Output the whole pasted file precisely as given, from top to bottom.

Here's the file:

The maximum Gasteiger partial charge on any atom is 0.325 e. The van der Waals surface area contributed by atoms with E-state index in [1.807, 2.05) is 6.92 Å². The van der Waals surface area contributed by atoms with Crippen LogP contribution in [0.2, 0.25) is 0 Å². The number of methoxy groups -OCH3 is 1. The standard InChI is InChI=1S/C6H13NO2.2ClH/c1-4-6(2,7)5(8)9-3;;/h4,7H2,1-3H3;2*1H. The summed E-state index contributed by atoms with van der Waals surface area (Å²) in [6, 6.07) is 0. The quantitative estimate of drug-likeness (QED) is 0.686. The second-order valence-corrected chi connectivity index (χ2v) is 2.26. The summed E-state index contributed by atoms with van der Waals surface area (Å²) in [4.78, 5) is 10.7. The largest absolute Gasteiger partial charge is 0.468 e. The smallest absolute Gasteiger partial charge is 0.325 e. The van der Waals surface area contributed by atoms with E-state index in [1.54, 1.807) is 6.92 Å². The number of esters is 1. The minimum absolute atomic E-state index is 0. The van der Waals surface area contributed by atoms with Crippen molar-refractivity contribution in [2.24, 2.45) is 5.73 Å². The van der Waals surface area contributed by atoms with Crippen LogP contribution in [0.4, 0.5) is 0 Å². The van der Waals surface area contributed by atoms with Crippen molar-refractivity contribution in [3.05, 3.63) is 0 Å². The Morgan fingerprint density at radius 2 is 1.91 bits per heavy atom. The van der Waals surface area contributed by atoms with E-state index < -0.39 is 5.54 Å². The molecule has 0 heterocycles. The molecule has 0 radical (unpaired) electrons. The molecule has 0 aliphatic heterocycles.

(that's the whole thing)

The maximum Gasteiger partial charge on any atom is 0.325 e. The van der Waals surface area contributed by atoms with E-state index in [1.807, 2.05) is 6.92 Å². The van der Waals surface area contributed by atoms with Crippen LogP contribution in [0.2, 0.25) is 0 Å². The number of methoxy groups -OCH3 is 1. The standard InChI is InChI=1S/C6H13NO2.2ClH/c1-4-6(2,7)5(8)9-3;;/h4,7H2,1-3H3;2*1H. The summed E-state index contributed by atoms with van der Waals surface area (Å²) in [6, 6.07) is 0. The quantitative estimate of drug-likeness (QED) is 0.686. The second-order valence-corrected chi connectivity index (χ2v) is 2.26. The summed E-state index contributed by atoms with van der Waals surface area (Å²) in [4.78, 5) is 10.7. The largest absolute Gasteiger partial charge is 0.468 e. The smallest absolute Gasteiger partial charge is 0.325 e. The van der Waals surface area contributed by atoms with E-state index in [1.54, 1.807) is 6.92 Å². The number of esters is 1. The minimum absolute atomic E-state index is 0. The van der Waals surface area contributed by atoms with Crippen molar-refractivity contribution in [2.24, 2.45) is 5.73 Å². The van der Waals surface area contributed by atoms with Crippen LogP contribution in [0.4, 0.5) is 0 Å². The van der Waals surface area contributed by atoms with Crippen molar-refractivity contribution in [3.05, 3.63) is 0 Å². The Morgan fingerprint density at radius 2 is 1.91 bits per heavy atom. The van der Waals surface area contributed by atoms with E-state index < -0.39 is 5.54 Å². The molecule has 0 heterocycles. The molecule has 0 radical (unpaired) electrons. The molecule has 0 aliphatic heterocycles.